Glen’s heart failure story: ‘Charlie’s got his angels and so do I’
Wednesday, March 21, 2018
One minute, Glen Fox was lying on the couch watching television; the next, he was frantically praying for God to spare his life.
That’s how Glen recounts his first experience with a heart attack. He was 32 years old.
Glen has congestive heart failure. That means his heart is weakened and can’t keep up with his body’s demand for oxygen. Nearly 6 million Americans live with heart failure, according to the Centers for Disease Control and Prevention.
The Comprehensive Heart Failure Clinic at Aurora BayCare Medical Center in Green Bay serves Glen and others like him, monitoring his condition and helping improve his quality of life.
When Glen had his first heart attack 19 years ago, he had no health insurance, no annual physical examinations with a healthcare provider, and no idea his health was in jeopardy.
“I thought I had indigestion,” he says of his heart attack. “I went and (drank) some ginger ale and that didn’t seem to do it. I thought I was gonna burp but I didn’t. The pain just kept getting more and my chest kept getting tighter and tighter.
“My family called the ambulance for me and the last thing I remember hearing … they’re hollering, ‘Clear!’
“I cried, and I prayed: God, don’t take me yet. And He heard my prayer.”
Glen survived the heart attack but didn’t make any lifestyle changes.
Eight years later, he felt that familiar chest pain. He was rushed to Aurora BayCare Medical Center, where he received a diagnosis – congestive heart failure.
"My heart, you know, it was getting weak," Glen says.
Glen had a defibrillator implanted, but his heart still wasn’t functioning properly,
“Then I prayed. God heard my prayer. He sent me an angel,” Glen says. “Her name is Annie.”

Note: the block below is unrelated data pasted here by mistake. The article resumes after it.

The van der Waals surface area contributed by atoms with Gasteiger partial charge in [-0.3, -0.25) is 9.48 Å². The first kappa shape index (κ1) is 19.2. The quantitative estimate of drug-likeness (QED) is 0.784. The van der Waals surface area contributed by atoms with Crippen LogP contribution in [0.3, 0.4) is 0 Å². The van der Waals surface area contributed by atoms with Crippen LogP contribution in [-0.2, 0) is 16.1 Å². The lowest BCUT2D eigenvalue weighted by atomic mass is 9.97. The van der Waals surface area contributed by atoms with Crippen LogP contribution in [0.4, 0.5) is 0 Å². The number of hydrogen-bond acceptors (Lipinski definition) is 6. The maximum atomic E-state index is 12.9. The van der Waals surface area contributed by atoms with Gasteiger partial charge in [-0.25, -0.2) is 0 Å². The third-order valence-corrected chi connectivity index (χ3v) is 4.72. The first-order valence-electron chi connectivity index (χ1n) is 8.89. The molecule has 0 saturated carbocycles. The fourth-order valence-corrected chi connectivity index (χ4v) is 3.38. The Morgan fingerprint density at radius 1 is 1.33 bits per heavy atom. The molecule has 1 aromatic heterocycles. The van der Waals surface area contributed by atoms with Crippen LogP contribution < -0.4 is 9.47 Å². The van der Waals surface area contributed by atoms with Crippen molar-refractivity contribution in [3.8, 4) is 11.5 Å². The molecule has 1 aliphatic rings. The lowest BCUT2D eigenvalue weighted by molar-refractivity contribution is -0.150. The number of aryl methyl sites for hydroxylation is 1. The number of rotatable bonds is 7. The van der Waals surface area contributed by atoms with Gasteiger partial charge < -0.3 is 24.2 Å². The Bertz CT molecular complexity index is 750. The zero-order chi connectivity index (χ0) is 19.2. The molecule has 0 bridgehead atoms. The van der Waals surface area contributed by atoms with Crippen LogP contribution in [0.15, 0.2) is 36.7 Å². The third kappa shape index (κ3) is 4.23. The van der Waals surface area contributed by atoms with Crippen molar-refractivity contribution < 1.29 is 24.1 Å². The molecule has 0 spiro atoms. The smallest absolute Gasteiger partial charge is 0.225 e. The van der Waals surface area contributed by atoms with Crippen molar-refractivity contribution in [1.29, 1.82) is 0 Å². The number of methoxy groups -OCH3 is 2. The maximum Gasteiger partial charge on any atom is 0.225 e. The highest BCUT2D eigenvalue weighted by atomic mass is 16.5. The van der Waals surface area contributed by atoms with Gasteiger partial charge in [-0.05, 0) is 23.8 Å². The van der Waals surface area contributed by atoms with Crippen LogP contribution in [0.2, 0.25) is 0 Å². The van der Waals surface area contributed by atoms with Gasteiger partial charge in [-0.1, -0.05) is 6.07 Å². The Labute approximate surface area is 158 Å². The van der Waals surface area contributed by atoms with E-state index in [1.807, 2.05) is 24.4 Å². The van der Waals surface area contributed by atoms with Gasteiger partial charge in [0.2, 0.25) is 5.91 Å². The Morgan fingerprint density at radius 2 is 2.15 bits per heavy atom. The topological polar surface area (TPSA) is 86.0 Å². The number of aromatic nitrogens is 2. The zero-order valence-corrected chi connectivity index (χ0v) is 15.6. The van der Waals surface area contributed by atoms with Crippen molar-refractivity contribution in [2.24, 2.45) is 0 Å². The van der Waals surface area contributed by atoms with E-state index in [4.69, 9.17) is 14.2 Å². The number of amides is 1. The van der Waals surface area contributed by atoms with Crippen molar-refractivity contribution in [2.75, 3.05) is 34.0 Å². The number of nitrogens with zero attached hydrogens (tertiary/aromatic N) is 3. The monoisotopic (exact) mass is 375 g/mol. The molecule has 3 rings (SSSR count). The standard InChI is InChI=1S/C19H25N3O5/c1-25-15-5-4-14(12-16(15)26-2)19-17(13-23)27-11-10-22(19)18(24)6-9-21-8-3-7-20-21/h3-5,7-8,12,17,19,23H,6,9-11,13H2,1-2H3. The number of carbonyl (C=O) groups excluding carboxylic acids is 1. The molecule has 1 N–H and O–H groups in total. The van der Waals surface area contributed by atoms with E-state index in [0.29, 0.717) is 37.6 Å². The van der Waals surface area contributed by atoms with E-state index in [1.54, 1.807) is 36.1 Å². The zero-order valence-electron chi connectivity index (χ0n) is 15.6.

That angel, Annie Campbell, is a registered nurse and part of the team at Aurora BayCare’s Comprehensive Heart Failure Clinic. The clinic has a nurse practitioner, cardiologist and registered nurse who work collaboratively to provide continuing care for heart failure patients.
“We provide lots of education to patients and families so that they understand the disease and the treatments,” Campbell says. “The more they understand their disease and why they are taking medications and what the medications do for them, the more apt they are to be compliant with them.”
Glen needed that guidance – and a CardioMEMS implant. The device monitors his heart and sends wireless data to the clinic. Based on the data, the clinic can recommend changes to Glen’s care.
Glen now works to control his diabetes and high blood pressure, lose weight and take his medications as prescribed.
“Charlie’s got his angels and so do I,” he says of the heart failure clinic’s staff and cardiologist. “Annie is like my little guardian angel. She cares. … I appreciate that because I never had that. I never had (anyone) care about my life more than I should about my own. … I felt that in my wife and I felt that in Annie.”
Glen says he has a rosier outlook on life, despite his heart issues. He’s also made several lifestyle changes, especially with his diet, which used to be heavy on fried foods.
“It’s changed for the better,” he says. “Eating vegetables more … A lot of the food we eat now is baked, we eat a lot of fish. She’s got me eating more fish than I ever ate in my life. I’m eating cod, tilapia, flounder … healthier.
“God sent my angel to help me live.”
Request an appointment online or call 866-938-0035 for an appointment with the Comprehensive Heart Failure Clinic at Aurora BayCare Medical Center.